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CONTACT: Dilcy Windham Hilley
                        Vice President Marketing/Communications                      

                        800-458-8085 or

Birmingham, Ala.---If you weren’t raised in the South, bless your heart, there are a couple of things you should know about grits, cornbread and the Southern delicacy known as potlikker.

First, let it be known that grits is a singular noun. “This grits is hot.” “This grits is good.” Grits never “are.” If your grits is not good, then add some butter, salt and pepper. If your grits still is not good, then the cook is not good either, which is rare.

Though the use of grits as a singular noun may sound peculiar to the ear, it is nonetheless correct, much like, “This corn is good,” or “This okra is breaded just right.” So grits is good, and this is a proper pronouncement, not a grammatical misstep.

Let us now consider the qualities of cornbread. Real Southern cornbread does not, under any circumstances, excuses or recipe flaws, contain sugar. Good Southern cornbread simply is not sweet. Should you happen upon a chunk of the golden goodness that is sweet, feel free to complain loudly to the cook, who is sure to have been raised somewhere other than the South, bless his heart.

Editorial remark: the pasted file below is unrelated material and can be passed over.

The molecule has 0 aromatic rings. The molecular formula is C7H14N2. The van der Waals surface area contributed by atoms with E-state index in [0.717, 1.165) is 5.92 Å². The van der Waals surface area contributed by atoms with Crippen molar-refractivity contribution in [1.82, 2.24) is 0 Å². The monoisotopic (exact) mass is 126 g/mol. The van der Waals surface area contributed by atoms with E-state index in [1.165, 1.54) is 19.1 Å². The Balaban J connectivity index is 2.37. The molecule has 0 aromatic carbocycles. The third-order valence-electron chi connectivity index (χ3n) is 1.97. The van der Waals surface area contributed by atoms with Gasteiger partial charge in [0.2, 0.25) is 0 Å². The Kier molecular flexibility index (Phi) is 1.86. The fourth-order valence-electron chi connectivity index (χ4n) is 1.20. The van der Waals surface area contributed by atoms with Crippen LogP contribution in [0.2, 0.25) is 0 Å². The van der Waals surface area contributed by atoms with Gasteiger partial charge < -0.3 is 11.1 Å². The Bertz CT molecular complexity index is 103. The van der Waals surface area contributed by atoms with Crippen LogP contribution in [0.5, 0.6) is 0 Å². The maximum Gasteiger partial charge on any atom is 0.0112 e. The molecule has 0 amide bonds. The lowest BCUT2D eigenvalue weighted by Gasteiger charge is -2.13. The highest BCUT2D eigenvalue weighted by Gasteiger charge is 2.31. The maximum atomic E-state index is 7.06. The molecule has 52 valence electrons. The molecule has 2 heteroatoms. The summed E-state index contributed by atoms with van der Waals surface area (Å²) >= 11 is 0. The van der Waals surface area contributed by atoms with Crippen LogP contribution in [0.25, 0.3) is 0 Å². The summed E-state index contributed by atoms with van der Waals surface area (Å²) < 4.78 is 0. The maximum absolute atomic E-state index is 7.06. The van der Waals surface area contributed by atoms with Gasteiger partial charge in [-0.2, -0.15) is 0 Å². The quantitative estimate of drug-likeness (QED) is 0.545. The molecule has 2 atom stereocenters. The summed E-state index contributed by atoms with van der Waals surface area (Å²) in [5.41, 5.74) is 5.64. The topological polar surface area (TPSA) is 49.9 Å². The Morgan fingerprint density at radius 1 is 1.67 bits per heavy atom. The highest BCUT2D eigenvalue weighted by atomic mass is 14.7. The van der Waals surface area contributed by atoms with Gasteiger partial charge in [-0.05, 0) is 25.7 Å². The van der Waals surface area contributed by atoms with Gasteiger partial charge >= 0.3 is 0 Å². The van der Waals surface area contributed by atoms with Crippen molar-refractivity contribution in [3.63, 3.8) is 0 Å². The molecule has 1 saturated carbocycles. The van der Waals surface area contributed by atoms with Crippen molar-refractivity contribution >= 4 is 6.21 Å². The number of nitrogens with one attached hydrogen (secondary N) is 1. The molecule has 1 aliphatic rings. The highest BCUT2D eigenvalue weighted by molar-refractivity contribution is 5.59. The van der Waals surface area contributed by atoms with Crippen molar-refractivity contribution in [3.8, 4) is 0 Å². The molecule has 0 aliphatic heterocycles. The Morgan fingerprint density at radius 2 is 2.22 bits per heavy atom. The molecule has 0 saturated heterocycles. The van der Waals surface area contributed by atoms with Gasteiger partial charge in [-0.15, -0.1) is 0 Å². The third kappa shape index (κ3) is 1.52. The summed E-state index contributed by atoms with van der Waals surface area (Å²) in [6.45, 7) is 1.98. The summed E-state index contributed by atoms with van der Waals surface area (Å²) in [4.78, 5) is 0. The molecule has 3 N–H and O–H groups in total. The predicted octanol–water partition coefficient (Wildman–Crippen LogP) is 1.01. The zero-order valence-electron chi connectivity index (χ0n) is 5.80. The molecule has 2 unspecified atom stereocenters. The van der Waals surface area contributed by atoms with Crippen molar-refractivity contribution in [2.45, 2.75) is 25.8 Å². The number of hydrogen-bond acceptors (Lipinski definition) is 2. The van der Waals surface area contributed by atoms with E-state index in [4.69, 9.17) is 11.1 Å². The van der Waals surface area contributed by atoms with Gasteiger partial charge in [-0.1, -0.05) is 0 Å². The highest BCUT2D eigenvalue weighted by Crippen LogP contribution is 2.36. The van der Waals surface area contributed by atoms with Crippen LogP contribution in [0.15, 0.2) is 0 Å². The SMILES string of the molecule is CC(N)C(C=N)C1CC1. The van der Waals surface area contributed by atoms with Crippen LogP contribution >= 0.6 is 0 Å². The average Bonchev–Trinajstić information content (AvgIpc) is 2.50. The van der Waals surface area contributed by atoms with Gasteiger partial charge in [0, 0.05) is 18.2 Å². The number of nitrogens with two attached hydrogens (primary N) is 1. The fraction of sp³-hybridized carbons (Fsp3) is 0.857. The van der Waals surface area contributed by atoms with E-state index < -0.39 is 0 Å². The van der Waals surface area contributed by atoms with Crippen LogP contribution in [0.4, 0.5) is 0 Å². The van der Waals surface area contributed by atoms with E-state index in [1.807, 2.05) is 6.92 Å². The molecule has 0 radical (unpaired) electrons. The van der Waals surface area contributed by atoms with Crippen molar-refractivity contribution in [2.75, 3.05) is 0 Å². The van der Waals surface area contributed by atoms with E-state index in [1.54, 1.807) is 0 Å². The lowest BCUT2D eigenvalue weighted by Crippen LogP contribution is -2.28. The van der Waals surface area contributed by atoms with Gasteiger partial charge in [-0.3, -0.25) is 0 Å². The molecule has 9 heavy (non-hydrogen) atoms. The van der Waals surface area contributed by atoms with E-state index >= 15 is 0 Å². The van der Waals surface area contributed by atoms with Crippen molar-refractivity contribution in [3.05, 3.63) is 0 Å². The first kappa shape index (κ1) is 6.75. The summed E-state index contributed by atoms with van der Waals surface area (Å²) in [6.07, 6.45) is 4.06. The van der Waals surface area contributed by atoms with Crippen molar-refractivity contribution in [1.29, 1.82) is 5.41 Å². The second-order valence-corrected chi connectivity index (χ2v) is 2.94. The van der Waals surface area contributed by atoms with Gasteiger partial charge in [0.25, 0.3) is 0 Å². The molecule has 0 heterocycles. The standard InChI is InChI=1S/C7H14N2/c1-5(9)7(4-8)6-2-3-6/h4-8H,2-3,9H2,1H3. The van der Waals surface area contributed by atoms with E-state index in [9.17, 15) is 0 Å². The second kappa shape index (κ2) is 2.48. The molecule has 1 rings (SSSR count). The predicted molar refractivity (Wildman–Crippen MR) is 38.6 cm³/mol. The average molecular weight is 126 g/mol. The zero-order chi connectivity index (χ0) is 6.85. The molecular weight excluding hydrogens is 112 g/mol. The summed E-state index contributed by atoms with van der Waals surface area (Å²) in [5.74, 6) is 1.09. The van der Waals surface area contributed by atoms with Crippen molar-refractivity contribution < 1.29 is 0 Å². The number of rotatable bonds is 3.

Now potlikker is a true Southern delicacy. It is imperative that you sample it during your visit here. Potlikker is the greenish brew that drains from fresh cooked turnip greens. The primo potlikker is found at one of dozens of steam tables around the area, not in white tablecloth dining rooms, where it is best not to bring up the subject at all.

Ask for a cup of potlikker and take that warm wedge of cornbread (no sugar), crumble it up in the cup, and eat it with a spoon. It is equally acceptable to dip your cornbread sticks in potlikker. Do not hesitate to enjoy cornbread and potlikker any way you want to eat it. It is very close to heaven and is not considered a social misstep.

Cornbread (not sweetened) is also delicious when it’s crumbled into a cup of buttermilk. Local meat-and-three diners* will be happy to fill your order.

*Meat-and-three diners are known for their low prices and generous servings of a meat with three fresh vegetables of your choosing.


Vickie Ashford
phone: 205-458-8000
Dilcy W. Hilley VP Marketing/Communications